Avoiding slips on icy ground

ice‘Tis the season of icy pavements. A fresh frost may look pretty as we gaze out from within our warm homes, but slips when out walking on snow and ice can lead to fractures and other injuries. The consequences can be serious for many of us, and can even lead to long-term mobility problems for older people.

If you have no option but to use walkways covered in snow and ice, do take care. Here’s our advice for avoiding taking a tumble on icy ground.

Choose sensible shoes. It’s a no-brainer, but many people don’t wear appropriate footwear for getting about in ice and snow. You need flat rubber-soled footwear with a tread that offers traction on ice and snow. Shoes or boots with ankle supports are great too as they can help prevent you going over on your ankle. Icy mornings are not the time to be stylish – don’t wear leather-soled or high-heeled shoes unless you want to land on your backside. If you need to change shoes when you get to your destination, fine; just make sure you walk on icy ground in appropriate footwear.

Take your time. Walk slowly on the ice and don’t let anyone rush you. Make sure you set off in plenty of time to avoid rushing to get to your destination.

Look ahead and plan the path you’ll take. If you see any darkened or shiny patches on the pavement ahead of you, avoid them.

Change your gait and posture. Take small steps rather than long strides. Don’t worry if you feel like you’re shuffling – if it helps you avoid a fall, it’s all good.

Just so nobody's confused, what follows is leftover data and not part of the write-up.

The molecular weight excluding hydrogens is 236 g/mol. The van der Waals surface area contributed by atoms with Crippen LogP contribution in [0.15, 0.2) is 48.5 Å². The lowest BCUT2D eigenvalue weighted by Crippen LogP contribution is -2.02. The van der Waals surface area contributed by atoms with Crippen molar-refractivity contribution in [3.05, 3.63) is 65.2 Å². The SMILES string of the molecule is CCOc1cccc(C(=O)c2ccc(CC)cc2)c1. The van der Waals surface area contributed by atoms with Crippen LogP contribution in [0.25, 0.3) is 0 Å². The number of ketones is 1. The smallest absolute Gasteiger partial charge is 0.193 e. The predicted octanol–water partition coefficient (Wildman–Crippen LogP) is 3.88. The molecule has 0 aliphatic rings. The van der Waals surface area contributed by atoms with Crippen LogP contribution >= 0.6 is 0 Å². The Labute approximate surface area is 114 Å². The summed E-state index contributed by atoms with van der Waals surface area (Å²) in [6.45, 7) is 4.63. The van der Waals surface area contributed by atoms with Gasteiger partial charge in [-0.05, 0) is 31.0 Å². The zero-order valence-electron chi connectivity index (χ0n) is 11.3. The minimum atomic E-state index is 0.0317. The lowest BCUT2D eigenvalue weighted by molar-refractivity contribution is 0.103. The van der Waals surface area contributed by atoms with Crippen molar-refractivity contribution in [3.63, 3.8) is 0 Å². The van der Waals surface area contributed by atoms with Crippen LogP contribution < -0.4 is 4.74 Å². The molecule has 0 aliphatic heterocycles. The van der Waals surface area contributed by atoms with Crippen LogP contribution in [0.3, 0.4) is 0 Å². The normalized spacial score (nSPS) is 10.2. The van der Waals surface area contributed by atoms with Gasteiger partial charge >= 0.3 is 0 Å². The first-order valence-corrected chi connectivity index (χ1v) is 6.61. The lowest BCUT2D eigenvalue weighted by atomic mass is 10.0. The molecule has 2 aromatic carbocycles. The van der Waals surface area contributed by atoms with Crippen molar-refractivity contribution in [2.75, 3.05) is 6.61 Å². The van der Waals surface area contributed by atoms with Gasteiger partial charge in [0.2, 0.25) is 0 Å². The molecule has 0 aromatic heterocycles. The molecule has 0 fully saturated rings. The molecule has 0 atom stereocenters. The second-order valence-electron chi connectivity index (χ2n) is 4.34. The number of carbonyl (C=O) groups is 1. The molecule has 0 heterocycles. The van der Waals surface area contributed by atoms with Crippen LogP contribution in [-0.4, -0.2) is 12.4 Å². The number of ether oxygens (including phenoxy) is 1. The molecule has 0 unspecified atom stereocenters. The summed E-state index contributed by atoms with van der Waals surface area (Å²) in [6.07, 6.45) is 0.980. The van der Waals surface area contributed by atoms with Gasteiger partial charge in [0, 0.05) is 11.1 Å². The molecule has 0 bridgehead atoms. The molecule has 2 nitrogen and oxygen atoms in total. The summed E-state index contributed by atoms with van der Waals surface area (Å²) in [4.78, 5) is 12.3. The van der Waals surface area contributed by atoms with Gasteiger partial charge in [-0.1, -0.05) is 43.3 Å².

Lean forwards slightly as you walk. This shifts your centre of gravity forward a little, giving you more stability and meaning you’re less likely to end up falling on your behind.

Don’t put your hands in your pockets. Keeping both hands free can help you balance. Remember to wear gloves, not only to keep your hands warm but to offer some protection if you do fall and they hit the icy ground first.

Avoid carrying lots of heavy bags. Take particular care with backpacks: a heavy weight on your back can shift your centre of gravity backwards, making you more likely to fall back.

Concentrate. When out walking on icy ground, focus solely on getting from A to B safely. Try not to be distracted by mobile phones – replying to texts can wait until you’re safely inside.

Take care getting into and out of vehicles. Take your time and hold on to the vehicle for support.

Wrap up warmly. If you do fall, a padded winter coat will offer some protection as you fall to the ground.

Learn how best to fall. It takes less than a couple of seconds from losing your balance to crashing down to the ground. If you do feel yourself begin to fall, try to remember to relax your body rather than tensing your muscles. Try to go with the fall while staying relaxed as this can help to minimise any jarring to your joints. And while putting out your hands may be a natural reaction, try not to – you could end up with wrist injuries. If you find yourself falling backwards, tuck your chin into your chest so that your head is lifted and doesn’t hit the floor first.